Eventual outcome of lawsuit could affect how farmers farm
The lawsuit, depending on its eventual outcome, could affect farming and fertilizer management practices across Iowa and the nation. Farm organization leaders and members are criticizing the lawsuit, saying a better approach would be for Des Moines Water Works to work with farmers to help mitigate nitrate levels in streams and rivers. Farmers and landowners are seeking increased cost sharing help to build more grass waterways, and install terraces, buffer strips, bioreactors, and seed cover crops on the land. Such conservation practices are costly but they help reduce the loss of nitrogen and other fertilizer nutrients.

There are about 3,000 drainage districts in Iowa. John Torbert, executive director of the Iowa Drainage District Association, says his group recently sent letters to counties with drainage districts most likely to be impacted. The association is asking them to contribute $5,000 over three years to help fight the lawsuit. The association made a similar request to about 20 corporate members of the association, asking them to donate $2,000 over the three years.

Iowa drainage district association is seeking to raise money
Torbert says the state drainage district association's board of directors wants to be involved in the lawsuit, and have a say. The group believes it would need to raise perhaps $200,000 to $300,000 and they acknowledge the cost may eventually be even higher, depending on how long the lawsuit lasts.

Des Moines Water Works has been contacted by groups interested in the lawsuit, says Bill Stowe, CEO and general manager of the utility. However, Des Moines Water Works isn't actively seeking partners in the lawsuit. Stowe says, "We certainly appreciate any kind of support, but we have no interest in losing control over the litigation and our ability to negotiate a settlement. We'll decide what's best for our consumers. We won't delegate that to anyone else."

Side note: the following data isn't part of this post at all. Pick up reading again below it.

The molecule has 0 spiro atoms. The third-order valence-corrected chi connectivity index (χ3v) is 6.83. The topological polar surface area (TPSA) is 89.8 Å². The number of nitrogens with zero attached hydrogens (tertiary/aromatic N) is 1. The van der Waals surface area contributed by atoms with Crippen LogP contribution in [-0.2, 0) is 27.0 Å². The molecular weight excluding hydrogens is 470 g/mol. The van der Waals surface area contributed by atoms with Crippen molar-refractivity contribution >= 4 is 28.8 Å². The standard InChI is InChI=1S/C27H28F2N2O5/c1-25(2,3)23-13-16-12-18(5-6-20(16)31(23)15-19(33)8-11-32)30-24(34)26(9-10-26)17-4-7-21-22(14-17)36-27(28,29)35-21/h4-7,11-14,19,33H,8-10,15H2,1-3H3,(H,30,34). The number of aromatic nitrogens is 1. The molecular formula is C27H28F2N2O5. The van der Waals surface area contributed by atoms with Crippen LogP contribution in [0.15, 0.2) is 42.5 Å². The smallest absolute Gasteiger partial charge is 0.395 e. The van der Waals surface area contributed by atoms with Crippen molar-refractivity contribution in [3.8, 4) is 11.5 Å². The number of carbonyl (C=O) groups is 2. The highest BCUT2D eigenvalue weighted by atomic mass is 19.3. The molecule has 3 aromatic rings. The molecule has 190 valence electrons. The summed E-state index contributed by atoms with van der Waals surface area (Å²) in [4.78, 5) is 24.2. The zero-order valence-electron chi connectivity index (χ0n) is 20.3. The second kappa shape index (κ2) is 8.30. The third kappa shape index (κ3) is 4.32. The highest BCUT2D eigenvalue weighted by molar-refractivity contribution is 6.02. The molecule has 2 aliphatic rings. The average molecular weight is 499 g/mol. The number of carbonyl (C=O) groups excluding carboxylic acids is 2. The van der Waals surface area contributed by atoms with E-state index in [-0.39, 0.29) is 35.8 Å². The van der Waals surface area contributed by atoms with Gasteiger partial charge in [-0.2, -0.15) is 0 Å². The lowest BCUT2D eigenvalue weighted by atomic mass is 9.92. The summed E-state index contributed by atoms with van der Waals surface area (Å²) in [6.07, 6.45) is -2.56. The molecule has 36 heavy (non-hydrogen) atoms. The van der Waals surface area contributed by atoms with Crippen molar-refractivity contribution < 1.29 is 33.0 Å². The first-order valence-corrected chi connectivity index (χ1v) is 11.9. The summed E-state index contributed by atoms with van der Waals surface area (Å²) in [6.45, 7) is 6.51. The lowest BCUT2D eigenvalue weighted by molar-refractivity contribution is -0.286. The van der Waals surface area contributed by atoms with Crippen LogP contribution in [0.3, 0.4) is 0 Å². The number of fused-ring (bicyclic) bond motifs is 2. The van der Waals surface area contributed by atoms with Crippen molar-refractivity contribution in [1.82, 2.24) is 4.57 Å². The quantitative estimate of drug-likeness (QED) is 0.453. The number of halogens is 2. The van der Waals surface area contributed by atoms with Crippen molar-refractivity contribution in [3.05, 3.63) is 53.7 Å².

The Des Moines Water Works board of trustees has set aside $250,000 of its budget to pursue the lawsuit. The board has also has set up a legal fund where donations from anyone or any organization can be made to support the Des Moines Water Works lawsuit. Stowe says this fund has about $500 in it so far.

EDITOR'S NOTE: Can drainage districts be sued? What is the definition of "point source" vs. "nonpoint source" water pollution? Be sure to read the article "Water's definition is at center of lawsuit" on page 3 of April 2015 issue of Wallaces Farmer magazine. It is written by Kristine Tidgren, staff attorney at the Center for Agricultural Law and Taxation at Iowa State University. She and ISU ag law professor Roger McEowen explain the legal implications and issues raised in this lawsuit that was officially filed March 16 by the Des Moines Water Works. An editorial on page 10 of that same magazine also discusses the suit.